Takeaways from Gartner 2024: Charting the Path to Intelligent Automation

28 May, 2024
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Last week, Gartner hosted CXOs, thought leaders, analysts, and solutions providers at its annual Application Innovation & Business Solutions Summit in Las Vegas. After three packed days of learning, listening, and networking, the Xebia team is ready to return to their clients and colleagues to share their insights. 

Top analysts from Gartner and executives from leading companies including PwC, Shazam, Sephora, Service Now, and the Coca-Cola Company converged at Gartner 2024 to share their approach to AI. Between last year’s conference and now, much of the fears around Generative Artificial Intelligence (GenAI) have been quelled and confusion eased. Instead of debating what a possible AI-driven future might look like, this year’s conference was about charting the map to get there.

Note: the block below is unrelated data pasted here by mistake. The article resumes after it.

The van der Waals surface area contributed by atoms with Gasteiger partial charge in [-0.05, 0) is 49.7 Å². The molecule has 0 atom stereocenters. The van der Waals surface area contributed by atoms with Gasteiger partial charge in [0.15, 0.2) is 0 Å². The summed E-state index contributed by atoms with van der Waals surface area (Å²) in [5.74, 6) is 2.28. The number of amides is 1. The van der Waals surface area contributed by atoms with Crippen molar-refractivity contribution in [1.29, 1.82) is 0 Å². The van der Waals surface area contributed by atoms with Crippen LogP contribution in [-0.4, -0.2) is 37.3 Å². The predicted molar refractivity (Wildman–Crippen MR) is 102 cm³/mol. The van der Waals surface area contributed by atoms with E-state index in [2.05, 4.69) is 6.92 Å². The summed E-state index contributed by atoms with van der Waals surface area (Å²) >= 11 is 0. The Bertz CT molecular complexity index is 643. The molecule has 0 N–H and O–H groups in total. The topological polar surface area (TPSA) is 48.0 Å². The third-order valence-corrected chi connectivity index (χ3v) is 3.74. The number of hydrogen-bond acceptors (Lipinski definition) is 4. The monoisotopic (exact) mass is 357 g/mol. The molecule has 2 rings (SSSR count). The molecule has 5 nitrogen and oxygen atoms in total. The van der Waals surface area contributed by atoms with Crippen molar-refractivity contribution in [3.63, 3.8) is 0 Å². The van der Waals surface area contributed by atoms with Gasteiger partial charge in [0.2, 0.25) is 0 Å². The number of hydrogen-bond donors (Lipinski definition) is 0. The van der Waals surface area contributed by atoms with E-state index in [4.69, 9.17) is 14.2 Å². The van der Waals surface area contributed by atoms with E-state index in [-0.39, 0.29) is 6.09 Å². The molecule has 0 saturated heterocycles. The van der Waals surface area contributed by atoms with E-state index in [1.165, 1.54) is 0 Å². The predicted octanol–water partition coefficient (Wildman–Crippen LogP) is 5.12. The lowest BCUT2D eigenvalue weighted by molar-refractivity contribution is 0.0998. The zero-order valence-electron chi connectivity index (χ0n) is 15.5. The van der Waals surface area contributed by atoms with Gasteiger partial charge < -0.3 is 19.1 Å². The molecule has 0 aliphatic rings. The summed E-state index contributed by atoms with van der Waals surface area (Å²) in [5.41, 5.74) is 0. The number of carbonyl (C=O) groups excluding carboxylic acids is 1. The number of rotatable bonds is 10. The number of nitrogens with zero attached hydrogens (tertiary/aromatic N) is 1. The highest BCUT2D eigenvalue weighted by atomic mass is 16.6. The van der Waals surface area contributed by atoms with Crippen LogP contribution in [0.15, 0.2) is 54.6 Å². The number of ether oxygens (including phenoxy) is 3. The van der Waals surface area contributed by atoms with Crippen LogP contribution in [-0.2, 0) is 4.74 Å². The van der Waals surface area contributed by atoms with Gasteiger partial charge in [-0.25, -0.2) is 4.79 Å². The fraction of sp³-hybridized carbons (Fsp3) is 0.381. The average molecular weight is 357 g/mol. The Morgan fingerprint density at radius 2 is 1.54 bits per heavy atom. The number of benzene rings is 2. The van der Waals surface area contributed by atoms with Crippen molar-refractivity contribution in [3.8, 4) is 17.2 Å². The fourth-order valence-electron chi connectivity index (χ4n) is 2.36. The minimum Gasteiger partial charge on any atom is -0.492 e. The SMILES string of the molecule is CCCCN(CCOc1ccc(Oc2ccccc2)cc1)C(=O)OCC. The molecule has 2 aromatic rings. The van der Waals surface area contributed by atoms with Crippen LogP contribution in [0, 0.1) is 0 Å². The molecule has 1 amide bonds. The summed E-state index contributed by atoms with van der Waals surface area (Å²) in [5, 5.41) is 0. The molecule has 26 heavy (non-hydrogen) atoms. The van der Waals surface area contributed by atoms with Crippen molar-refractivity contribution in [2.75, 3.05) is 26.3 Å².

Early adopters have found success and came ready to share with participants what they’d tried—and sometimes failed at—and the approaches that were making an impact. Across our team, we attended dozens of sessions, spoke to hundreds of business leaders, and even hosted a fireside chat with executives from Sephora, AT&T, and Corporate One Federal Credit Union. 

At Xebia, we’re contextualizing our learnings into four core areas that we believe are central to the next phase of digital transformation: Intelligent Automation, Applied and Generative AI, Cloud and Data Modernization, and Digital Products and Platforms. Together, these four buckets make up what we call, “Industry Digitalization,” or the engine powering digital transformation in every organization, regardless of size. Based on our learnings at Gartner, the path forward looks like this: